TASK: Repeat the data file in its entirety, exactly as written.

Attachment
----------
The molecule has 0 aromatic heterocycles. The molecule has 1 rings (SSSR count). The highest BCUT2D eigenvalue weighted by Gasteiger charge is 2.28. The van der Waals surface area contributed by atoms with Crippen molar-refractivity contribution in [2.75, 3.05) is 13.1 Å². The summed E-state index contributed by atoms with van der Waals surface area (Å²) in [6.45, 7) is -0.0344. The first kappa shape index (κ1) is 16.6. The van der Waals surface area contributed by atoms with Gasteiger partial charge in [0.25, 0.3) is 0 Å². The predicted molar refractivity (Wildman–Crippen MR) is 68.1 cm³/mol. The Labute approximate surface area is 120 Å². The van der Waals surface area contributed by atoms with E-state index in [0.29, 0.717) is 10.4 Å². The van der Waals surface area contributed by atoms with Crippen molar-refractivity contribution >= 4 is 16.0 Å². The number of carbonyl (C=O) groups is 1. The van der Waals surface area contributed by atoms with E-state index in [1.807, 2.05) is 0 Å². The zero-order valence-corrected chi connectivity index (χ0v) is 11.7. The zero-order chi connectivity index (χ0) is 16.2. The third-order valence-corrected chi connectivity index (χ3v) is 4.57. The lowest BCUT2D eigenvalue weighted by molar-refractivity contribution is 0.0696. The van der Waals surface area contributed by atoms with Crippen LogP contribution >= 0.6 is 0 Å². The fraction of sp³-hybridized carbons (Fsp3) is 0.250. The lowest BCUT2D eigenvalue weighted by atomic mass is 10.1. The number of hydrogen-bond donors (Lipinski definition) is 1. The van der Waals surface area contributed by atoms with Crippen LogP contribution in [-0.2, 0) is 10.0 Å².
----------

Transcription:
The molecule has 0 aromatic heterocycles. The molecule has 1 rings (SSSR count). The highest BCUT2D eigenvalue weighted by Gasteiger charge is 2.28. The van der Waals surface area contributed by atoms with Crippen molar-refractivity contribution in [2.75, 3.05) is 13.1 Å². The summed E-state index contributed by atoms with van der Waals surface area (Å²) in [6.45, 7) is -0.0344. The first kappa shape index (κ1) is 16.6. The van der Waals surface area contributed by atoms with Gasteiger partial charge in [0.25, 0.3) is 0 Å². The predicted molar refractivity (Wildman–Crippen MR) is 68.1 cm³/mol. The Labute approximate surface area is 120 Å². The van der Waals surface area contributed by atoms with E-state index in [0.29, 0.717) is 10.4 Å². The van der Waals surface area contributed by atoms with Crippen molar-refractivity contribution >= 4 is 16.0 Å². The number of carbonyl (C=O) groups is 1. The van der Waals surface area contributed by atoms with E-state index in [1.807, 2.05) is 0 Å². The zero-order valence-corrected chi connectivity index (χ0v) is 11.7. The zero-order chi connectivity index (χ0) is 16.2. The third-order valence-corrected chi connectivity index (χ3v) is 4.57. The lowest BCUT2D eigenvalue weighted by molar-refractivity contribution is 0.0696. The van der Waals surface area contributed by atoms with Crippen LogP contribution >= 0.6 is 0 Å². The fraction of sp³-hybridized carbons (Fsp3) is 0.250. The lowest BCUT2D eigenvalue weighted by atomic mass is 10.1. The number of hydrogen-bond donors (Lipinski definition) is 1. The van der Waals surface area contributed by atoms with Crippen LogP contribution in [-0.2, 0) is 10.0 Å².